Bees are a majorly important link in our food chains. Without bees, the entire ecosystem would quickly collapse. They also provide us with much valued products like honey, pollen and beeswax. Bees can sting, but are very unlikely to do so, unless they’re seriously under threat. So don’t be afraid, and welcome all types of bees into your garden.
Table of contents
- Standard Bees
- 1. Africanized Honey Bee
- 2. Alfalfa Leafcutter Bee (Megachile rotundata)
- 3. Bellflower Resin Bee (Megachile campanulae)
- 4. Blueberry Bee (Habropoda laboriosa)
- 5. Bumblebee (Bombus)
- 6. Eastern Carpenter Bee (Xylocopa virginica)
- 7. Horn-Faced Bee (Osmia cornifrons)
- 8. Mason Bee (Osmia lignaria)
- 9. Southern Carpenter Bee (Xylocopa micans)
- 10. Squash Bee (Peponapis pruinosa)
- 11. Sweat Bee (Halictidae)
- 12. Valley Carpenter Bee (Xylocopa varipuncta)
- 13. Western Honey Bee (Apis mellifera)
- 14. Western Leafcutting Bee (Megachile perihirta)
- 1. Africanized Honey Bee
- Bees That Don’t Sting
Before we get into our list of 16 types of bees common in the US and Europe, let’s get some facts straight. Lots of people have asked me over the years how to get rid of bees from the lawn or garden. While I can see how ground nesting bees can be menacing, especially if you have kids or pets, I don’t think it’s a good idea to poison the poor things.
Bees are highly unlikely to sting you or your loved ones. If you have been stung, it most likely was by a type of wasp rather than a bee. Wasps are much more trigger happy on the stinger than bees. So why not look into attracting more beneficial insects to your garden
If your set on minimizing the amount of bees flying around your yard, firstly you can look into plants that repel insects. Planting some of these plants in strategic places of your yard will help minimize the amount of bees that will seek refuge in your yard.
If planting insect repelling plants doesn’t do the trick for you, have a look at organic insect killer. This is an insecticide which is safe to use around pets and kids.
1. Africanized Honey Bee
The Africanized honey bee is the one feared most by the average person, even though only one or two people are killed by these bees each year. Many people call them killer bees, but in fact, their venom is no more powerful than other types of bees. These bees are smaller and darker in color than the European honey bee, and since they usually sting in greater numbers than other types of bees do, many people think they are deadlier.
Distinguishing between African and European honey bees is actually simple, especially if you look at their behavior patterns. The African honey bee is much more defensive, especially of its nest, while the European honey bee is a little more docile. Furthermore, although many bees will sting to defend their nest, the African honey bee often attacks the same intruder with hundreds of bees, which is why deaths from their stings are usually the result not of the venom itself, but of the number of stings received.
2. Alfalfa Leafcutter Bee (Megachile rotundata)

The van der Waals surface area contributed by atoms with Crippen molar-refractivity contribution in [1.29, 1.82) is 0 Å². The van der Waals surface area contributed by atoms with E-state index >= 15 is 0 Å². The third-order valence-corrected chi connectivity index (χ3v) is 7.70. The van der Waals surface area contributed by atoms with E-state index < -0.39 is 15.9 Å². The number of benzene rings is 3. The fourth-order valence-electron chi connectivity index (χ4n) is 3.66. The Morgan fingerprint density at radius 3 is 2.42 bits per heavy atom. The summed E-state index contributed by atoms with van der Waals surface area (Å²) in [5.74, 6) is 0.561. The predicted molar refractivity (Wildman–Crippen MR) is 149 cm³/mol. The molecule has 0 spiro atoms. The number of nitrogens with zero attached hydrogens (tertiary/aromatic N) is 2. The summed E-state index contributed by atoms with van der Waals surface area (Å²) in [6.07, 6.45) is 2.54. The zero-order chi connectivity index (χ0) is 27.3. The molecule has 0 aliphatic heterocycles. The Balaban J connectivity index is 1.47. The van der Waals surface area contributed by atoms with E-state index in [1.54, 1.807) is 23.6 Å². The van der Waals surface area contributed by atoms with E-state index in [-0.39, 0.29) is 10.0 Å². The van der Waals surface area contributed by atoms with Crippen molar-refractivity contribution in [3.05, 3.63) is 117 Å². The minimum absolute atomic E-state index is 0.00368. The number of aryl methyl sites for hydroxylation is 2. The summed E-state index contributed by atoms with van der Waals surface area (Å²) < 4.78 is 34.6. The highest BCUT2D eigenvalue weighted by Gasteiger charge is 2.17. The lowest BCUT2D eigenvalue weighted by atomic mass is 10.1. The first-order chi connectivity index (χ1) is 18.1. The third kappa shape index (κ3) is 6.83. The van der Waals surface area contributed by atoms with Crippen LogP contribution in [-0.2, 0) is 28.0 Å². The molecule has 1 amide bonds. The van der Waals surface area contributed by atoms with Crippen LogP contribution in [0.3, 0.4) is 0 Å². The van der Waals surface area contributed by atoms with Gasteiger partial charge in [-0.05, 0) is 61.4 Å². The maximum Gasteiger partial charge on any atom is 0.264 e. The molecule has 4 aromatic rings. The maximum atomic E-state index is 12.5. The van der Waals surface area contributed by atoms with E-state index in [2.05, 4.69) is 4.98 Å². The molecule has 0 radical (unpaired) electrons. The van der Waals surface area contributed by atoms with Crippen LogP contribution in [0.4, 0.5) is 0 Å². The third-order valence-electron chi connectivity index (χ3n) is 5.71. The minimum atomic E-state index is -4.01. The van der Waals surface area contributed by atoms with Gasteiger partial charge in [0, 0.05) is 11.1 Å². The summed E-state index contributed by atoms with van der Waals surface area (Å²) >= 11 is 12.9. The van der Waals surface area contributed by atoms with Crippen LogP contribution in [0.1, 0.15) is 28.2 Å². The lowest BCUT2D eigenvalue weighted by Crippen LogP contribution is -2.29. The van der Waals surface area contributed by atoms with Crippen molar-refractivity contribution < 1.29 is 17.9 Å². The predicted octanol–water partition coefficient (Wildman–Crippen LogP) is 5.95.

These are European bees that are solitary in nature, so they do not produce honey or build colonies. The Alfalfa leafcutter bee feeds on pollen and nectar and unless it is threatened, it usually poses no harm to humans or other animals. The females of this species will build their own nest, usually out of log tunnels or old trees. Farmers use this type of bee for pollination purposes, where it can pollinate foods such as fruits and vegetables.
3. Bellflower Resin Bee (Megachile campanulae)
Found mostly in the eastern part of the United States, this bee is solitary and was the first known bee to make nests out of completely synthetic materials. Instead of constructing nests from cut leaves, the Bellflower resin bee uses plant resins and materials like them. Medium in size, the females tend to be larger than the male bees. Although considered nonaggressive, the bees have been known to sting, even though it is a mild sting, and they build their nests independently of one another.
4. Blueberry Bee (Habropoda laboriosa)
Also known as the Maine or southeastern blueberry bee, this insect consists of several different species and they pollinate blueberries, hence their name. They are fairly large in size, getting to over half-an-inch in length, and they look similar to carpenter bees or bumblebees. The males have faces with yellow markings, and when you face either the male or the female head on, you’ll notice the faces are heart-shaped. They mostly show themselves from March to June, and they have a bald abdomen.
5. Bumblebee (Bombus)
Bumblebees are excellent pollinators and have a soft buzz that remind everyone that summer is here. When you think about it, they are actually very charming animals, and they sting a lot less often than many people think. In fact, their stings are relatively rare. Bumblebees are very social creatures and will nest in a variety of places, including a crevice in the wall, a rodent hole that is abandoned, and even compost heaps and bird houses.
Because of the shape of their bodies, bumblebees are excellent pollinators, and they have different tongue lengths and therefore different pollinating habits. They are a furry insect that is better adapted to cooler climates, and this is when they are often seen, even though it is the same time of year that many other bees are in hibernation.
6. Eastern Carpenter Bee (Xylocopa virginica)
Found mostly in the eastern United States and Canada, the eastern carpenter bee eats nectar and pollen and has nests made of various types of wood. It does not have a queen, although areas such as foraging and reproduction are usually handled by strong, dominant females. Their bodies are mostly black and have a purple tint, and the males have a longer body, while the females have a wider head. There are over 400 species of the eastern carpenter bee, and their nests usually include wood, agave stalks, and bamboo culms, as well as other similar materials.
These types of bees can be social or non-social, and there are nests that accommodate each of these. They do exhibit some destructive behavior, mostly when they weaken some types of wood in certain manmade structures, but are otherwise safe to be around.
7. Horn-Faced Bee (Osmia cornifrons)
These are solitary bees that are found mostly in northern Asia, and they consist of extensions that look like small horns protruding from the lower part of their face. They are docile insects and have been known not to sting even when they’re aggravated. They were introduced in the 1940s in Japan for the sole purpose of pollination. In fact, these bees can pollinate flowers in a very fast period of time – usually only four to eight minutes per flower. This means they are capable of pollinating roughly 2,500 flowers every single day.